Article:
Gandhi in South Africa

Experiences in South Africa changed Gandhi's life for ever. Gandhi, on his arrival at South Africa, was already well versed in various theologies and philosophies. Ruskin, Tolstoy and Thorough, with their theories of passive resistance, were particularly strong influences on him. He was pained by the treatment that was meted out to the Indians in South Africa by the British authorities. However, history has shown us that it always takes the immediacy of some momentous incident to finally bring into light what has been latent for a long time. For Gandhi, it happened at Petermaritzberg. Gandhi where he was traveling on a first class compartment with a valid ticket when was asked by some British train officials and passengers to move to the third class. On refusing to do so, he was thrown out of the train. This changed Gandhi's life. He initiated an organized resistance against the British rule with the Indians settled in South Africa. He pioneered a movement for acquiring voting rights for the Indians living there. It was during this movement that Gandhi introduced the idea of the satyagraha, a spiritual ideology based on non-violence and commitment to truth, with clear political connotations - as the guiding principle of his political activism. This non-violent mode of civilian resistance was hardly employed before, if not altogether unheard of. Gandhi met with exemplary success with his satyagraha in South Africa. Soon after that, his period of stay in South Africa came to a close and he returned to India in 1915.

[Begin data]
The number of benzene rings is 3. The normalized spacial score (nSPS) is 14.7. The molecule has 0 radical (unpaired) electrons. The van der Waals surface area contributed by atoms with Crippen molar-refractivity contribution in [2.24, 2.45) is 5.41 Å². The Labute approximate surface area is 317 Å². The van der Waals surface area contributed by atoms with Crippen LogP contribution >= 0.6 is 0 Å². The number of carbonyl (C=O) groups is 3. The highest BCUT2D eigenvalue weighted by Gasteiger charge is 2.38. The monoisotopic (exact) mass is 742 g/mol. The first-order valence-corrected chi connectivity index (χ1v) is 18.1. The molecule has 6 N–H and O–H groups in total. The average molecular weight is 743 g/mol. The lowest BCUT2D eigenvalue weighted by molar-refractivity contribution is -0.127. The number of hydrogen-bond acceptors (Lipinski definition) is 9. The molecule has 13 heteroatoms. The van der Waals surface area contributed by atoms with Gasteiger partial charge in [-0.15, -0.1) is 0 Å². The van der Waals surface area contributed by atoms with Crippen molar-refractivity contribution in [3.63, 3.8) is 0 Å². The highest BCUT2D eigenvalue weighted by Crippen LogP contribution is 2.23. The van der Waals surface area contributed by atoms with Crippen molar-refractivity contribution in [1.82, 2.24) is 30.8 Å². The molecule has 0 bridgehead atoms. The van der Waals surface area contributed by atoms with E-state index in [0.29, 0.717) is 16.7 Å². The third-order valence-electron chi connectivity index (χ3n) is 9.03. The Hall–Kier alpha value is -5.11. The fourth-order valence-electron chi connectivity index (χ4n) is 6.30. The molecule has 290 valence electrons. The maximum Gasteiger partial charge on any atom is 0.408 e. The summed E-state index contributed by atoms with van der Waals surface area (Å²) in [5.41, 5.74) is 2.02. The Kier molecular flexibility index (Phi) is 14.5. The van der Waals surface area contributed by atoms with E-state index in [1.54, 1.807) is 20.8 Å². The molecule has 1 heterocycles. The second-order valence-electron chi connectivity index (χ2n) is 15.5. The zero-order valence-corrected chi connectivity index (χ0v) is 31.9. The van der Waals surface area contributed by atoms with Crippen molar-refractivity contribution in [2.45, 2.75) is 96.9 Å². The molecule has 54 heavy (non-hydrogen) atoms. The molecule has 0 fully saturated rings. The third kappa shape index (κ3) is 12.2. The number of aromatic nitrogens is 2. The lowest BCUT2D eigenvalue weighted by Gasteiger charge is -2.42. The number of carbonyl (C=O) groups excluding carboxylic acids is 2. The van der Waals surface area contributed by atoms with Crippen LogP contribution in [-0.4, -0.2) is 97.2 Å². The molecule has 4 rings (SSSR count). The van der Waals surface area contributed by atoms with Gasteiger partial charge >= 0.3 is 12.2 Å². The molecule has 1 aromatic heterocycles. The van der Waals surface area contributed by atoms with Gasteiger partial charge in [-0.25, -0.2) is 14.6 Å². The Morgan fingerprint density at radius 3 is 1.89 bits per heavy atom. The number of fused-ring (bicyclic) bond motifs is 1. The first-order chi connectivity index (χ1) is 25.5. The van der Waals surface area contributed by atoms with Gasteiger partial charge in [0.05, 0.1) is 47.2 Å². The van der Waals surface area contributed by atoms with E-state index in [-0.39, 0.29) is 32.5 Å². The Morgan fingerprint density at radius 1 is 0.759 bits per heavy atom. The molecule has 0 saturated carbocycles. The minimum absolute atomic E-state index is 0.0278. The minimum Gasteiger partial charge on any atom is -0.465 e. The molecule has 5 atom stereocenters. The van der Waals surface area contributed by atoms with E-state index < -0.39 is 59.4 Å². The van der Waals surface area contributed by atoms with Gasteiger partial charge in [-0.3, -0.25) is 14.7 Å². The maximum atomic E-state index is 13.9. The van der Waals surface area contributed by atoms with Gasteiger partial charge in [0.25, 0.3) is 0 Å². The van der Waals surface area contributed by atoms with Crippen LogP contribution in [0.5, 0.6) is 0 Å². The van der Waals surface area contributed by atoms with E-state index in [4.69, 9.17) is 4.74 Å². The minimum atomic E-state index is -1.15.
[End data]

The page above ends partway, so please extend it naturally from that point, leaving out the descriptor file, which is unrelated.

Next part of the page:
Gandhi and the Indian Struggle for Freedom